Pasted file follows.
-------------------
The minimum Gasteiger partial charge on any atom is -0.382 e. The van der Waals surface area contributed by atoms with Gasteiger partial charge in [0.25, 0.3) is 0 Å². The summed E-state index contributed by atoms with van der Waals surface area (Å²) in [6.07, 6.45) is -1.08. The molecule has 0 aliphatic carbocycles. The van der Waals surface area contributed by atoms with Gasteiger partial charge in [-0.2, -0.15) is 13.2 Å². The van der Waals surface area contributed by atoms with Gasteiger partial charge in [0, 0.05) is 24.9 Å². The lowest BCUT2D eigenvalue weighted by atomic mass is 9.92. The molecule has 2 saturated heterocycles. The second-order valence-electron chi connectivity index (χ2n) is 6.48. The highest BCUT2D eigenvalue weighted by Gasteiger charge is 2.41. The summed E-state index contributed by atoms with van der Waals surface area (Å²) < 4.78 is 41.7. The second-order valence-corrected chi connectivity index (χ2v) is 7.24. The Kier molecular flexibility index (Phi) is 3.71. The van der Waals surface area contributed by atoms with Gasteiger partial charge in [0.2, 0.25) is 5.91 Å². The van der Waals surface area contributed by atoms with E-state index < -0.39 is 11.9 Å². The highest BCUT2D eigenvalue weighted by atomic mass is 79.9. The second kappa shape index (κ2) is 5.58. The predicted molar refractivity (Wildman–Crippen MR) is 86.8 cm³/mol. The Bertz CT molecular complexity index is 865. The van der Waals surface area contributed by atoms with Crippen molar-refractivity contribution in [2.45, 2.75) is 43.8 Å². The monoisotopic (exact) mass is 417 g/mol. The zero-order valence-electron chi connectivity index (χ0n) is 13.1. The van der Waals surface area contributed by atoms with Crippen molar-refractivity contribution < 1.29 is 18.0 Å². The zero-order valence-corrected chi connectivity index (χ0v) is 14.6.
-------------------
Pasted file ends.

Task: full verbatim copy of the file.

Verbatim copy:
The minimum Gasteiger partial charge on any atom is -0.382 e. The van der Waals surface area contributed by atoms with Gasteiger partial charge in [0.25, 0.3) is 0 Å². The summed E-state index contributed by atoms with van der Waals surface area (Å²) in [6.07, 6.45) is -1.08. The molecule has 0 aliphatic carbocycles. The van der Waals surface area contributed by atoms with Gasteiger partial charge in [-0.2, -0.15) is 13.2 Å². The van der Waals surface area contributed by atoms with Gasteiger partial charge in [0, 0.05) is 24.9 Å². The lowest BCUT2D eigenvalue weighted by atomic mass is 9.92. The molecule has 2 saturated heterocycles. The second-order valence-electron chi connectivity index (χ2n) is 6.48. The highest BCUT2D eigenvalue weighted by Gasteiger charge is 2.41. The summed E-state index contributed by atoms with van der Waals surface area (Å²) < 4.78 is 41.7. The second-order valence-corrected chi connectivity index (χ2v) is 7.24. The Kier molecular flexibility index (Phi) is 3.71. The van der Waals surface area contributed by atoms with Gasteiger partial charge in [0.2, 0.25) is 5.91 Å². The van der Waals surface area contributed by atoms with E-state index < -0.39 is 11.9 Å². The highest BCUT2D eigenvalue weighted by atomic mass is 79.9. The second kappa shape index (κ2) is 5.58. The predicted molar refractivity (Wildman–Crippen MR) is 86.8 cm³/mol. The Bertz CT molecular complexity index is 865. The van der Waals surface area contributed by atoms with Crippen molar-refractivity contribution in [2.45, 2.75) is 43.8 Å². The monoisotopic (exact) mass is 417 g/mol. The zero-order valence-electron chi connectivity index (χ0n) is 13.1. The van der Waals surface area contributed by atoms with Crippen molar-refractivity contribution < 1.29 is 18.0 Å². The zero-order valence-corrected chi connectivity index (χ0v) is 14.6.